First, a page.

Editorial of The Times

<strong>Why Won’t Donald Trump Speak for America?</strong>

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Why Won’t Donald Trump Speak for America?

The last time President Donald Trump claimed that “both sides” were responsible for bad behavior, it didn’t go well.

That was nearly a year ago, after a march of neo-Nazis descended into violence and a white supremacist drove his car into a crowd of peaceful protesters, killing a woman.

On Monday, Trump again engaged in immoral equivalence, this time during a gobsmacking news conference after his meeting in Helsinki, Finland, with the Russian president, Vladimir Putin. A reporter referred to last week’s indictments of 12 Russian military officials for a coordinated cyberattack on the 2016 election and asked Trump if he held Russia responsible. “I hold both countries responsible,” Trump said.

Even in a presidency replete with self-defeating moments for the United States, Trump’s comments Monday, which were broadcast live around the world, stand out.

The spectacle was hard to fathom: Trump, standing just inches from an autocratic thug who steals territory and has his adversaries murdered, undermined the unanimous conclusion of his own intelligence and law enforcement agencies that the Russian government interfered with the 2016 election with the goal of helping Trump win.

“My people came to me, Dan Coats came to me, and some others, they said they think it’s Russia,” Trump said at one point, speaking of his director of national intelligence. “I have President Putin; he just said it’s not Russia. I will say this: I don’t see any reason why it would be.” (In a statement Monday afternoon, Coats reiterated that, in fact, it was.)

Trump called the special counsel’s Russia investigation “a disaster for our country” and then performed a selection of his greatest solo hits: “Zero Collusion,” “Where Is the DNC’s Server?” and finally the old chestnut, “I Won the Electoral College by a Lot.”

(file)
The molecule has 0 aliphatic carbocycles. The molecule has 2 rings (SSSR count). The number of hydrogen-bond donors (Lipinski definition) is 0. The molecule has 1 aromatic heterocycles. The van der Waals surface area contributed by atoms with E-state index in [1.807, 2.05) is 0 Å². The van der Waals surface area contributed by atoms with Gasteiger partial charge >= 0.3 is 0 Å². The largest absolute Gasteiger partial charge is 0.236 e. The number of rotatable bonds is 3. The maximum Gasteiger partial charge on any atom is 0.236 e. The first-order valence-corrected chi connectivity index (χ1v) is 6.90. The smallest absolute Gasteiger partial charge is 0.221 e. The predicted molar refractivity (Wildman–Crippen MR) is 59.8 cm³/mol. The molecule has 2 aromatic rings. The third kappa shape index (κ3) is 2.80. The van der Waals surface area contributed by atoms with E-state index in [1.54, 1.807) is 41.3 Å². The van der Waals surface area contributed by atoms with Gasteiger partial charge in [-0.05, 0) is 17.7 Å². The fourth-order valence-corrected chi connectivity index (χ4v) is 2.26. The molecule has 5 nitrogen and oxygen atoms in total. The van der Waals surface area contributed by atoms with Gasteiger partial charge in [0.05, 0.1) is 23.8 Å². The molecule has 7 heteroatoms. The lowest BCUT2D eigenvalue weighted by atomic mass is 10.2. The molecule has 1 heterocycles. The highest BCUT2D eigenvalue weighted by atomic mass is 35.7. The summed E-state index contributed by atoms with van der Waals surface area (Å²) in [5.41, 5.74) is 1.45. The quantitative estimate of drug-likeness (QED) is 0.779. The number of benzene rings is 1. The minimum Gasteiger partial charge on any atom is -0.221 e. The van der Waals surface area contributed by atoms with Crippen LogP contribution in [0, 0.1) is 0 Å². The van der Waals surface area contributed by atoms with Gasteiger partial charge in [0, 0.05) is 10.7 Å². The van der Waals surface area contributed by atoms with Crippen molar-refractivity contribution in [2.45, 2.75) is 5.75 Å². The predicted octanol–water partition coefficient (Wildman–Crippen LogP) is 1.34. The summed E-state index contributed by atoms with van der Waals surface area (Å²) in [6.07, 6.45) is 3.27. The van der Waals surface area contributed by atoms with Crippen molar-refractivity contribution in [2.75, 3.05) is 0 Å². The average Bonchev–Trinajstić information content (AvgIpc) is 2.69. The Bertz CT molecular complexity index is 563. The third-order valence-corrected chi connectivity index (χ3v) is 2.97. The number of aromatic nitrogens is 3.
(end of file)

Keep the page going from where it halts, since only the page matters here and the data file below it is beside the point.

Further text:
Even top Republicans felt moved to speak up.

“The president must appreciate that Russia is not our ally,” Paul Ryan, the House speaker, said. “There is no moral equivalence between the United States and Russia, which remains hostile to our most basic values and ideals.”

Sen. Mitch McConnell, the Senate majority leader, said, “The Russians are not our friends, and I entirely believe the assessment of our intelligence community.”

Sen. John McCain, R-Ariz., was more direct. “No prior president has ever abased himself more abjectly before a tyrant,” McCain said.

Not to worry, Trump assured us: Putin “was extremely strong and powerful in his denial.” So he must have been telling the truth.

Putin, for his part, was happy to admit that he wanted Trump to win the election: “Yes, I did. Because he talked about bringing the U.S.-Russia relationship back to normal.” He mocked the idea that he had compromising material on Trump — though without denying it — perhaps because Trump’s own words were compromising enough.

Putin offered to have Russian intelligence work with its U.S. counterpart to get to the bottom of the meddling case, on the condition that Russian authorities were allowed to question U.S. intelligence officials as well — which Trump called “an incredible offer.” Yes, incredible.